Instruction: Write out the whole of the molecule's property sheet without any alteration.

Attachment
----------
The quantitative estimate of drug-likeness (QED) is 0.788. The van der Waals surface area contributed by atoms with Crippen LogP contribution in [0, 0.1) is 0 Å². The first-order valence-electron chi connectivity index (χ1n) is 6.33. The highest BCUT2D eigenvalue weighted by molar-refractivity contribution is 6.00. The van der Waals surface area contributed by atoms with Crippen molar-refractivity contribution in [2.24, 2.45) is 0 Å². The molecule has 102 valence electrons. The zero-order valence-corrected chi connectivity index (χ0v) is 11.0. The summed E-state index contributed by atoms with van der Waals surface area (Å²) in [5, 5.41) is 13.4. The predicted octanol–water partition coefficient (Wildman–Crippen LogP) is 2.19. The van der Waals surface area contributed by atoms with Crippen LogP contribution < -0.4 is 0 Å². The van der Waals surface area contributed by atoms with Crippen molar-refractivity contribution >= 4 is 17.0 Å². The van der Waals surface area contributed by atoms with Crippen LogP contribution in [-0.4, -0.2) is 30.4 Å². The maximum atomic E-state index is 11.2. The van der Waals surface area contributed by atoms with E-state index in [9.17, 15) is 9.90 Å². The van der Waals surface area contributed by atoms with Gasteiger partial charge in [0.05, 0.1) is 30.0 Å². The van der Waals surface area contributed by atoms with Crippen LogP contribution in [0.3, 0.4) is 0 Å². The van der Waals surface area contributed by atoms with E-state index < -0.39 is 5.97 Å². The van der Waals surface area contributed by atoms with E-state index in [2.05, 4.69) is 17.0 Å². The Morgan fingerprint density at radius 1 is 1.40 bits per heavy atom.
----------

The quantitative estimate of drug-likeness (QED) is 0.788. The van der Waals surface area contributed by atoms with Crippen LogP contribution in [0, 0.1) is 0 Å². The first-order valence-electron chi connectivity index (χ1n) is 6.33. The highest BCUT2D eigenvalue weighted by molar-refractivity contribution is 6.00. The van der Waals surface area contributed by atoms with Crippen molar-refractivity contribution in [2.24, 2.45) is 0 Å². The molecule has 102 valence electrons. The zero-order valence-corrected chi connectivity index (χ0v) is 11.0. The summed E-state index contributed by atoms with van der Waals surface area (Å²) in [5, 5.41) is 13.4. The predicted octanol–water partition coefficient (Wildman–Crippen LogP) is 2.19. The van der Waals surface area contributed by atoms with Crippen LogP contribution < -0.4 is 0 Å². The van der Waals surface area contributed by atoms with Crippen molar-refractivity contribution >= 4 is 17.0 Å². The van der Waals surface area contributed by atoms with Crippen LogP contribution in [-0.4, -0.2) is 30.4 Å². The maximum atomic E-state index is 11.2. The van der Waals surface area contributed by atoms with E-state index in [9.17, 15) is 9.90 Å². The van der Waals surface area contributed by atoms with Gasteiger partial charge in [0.05, 0.1) is 30.0 Å². The van der Waals surface area contributed by atoms with Crippen LogP contribution in [0.3, 0.4) is 0 Å². The van der Waals surface area contributed by atoms with E-state index < -0.39 is 5.97 Å². The van der Waals surface area contributed by atoms with E-state index in [2.05, 4.69) is 17.0 Å². The Morgan fingerprint density at radius 1 is 1.40 bits per heavy atom.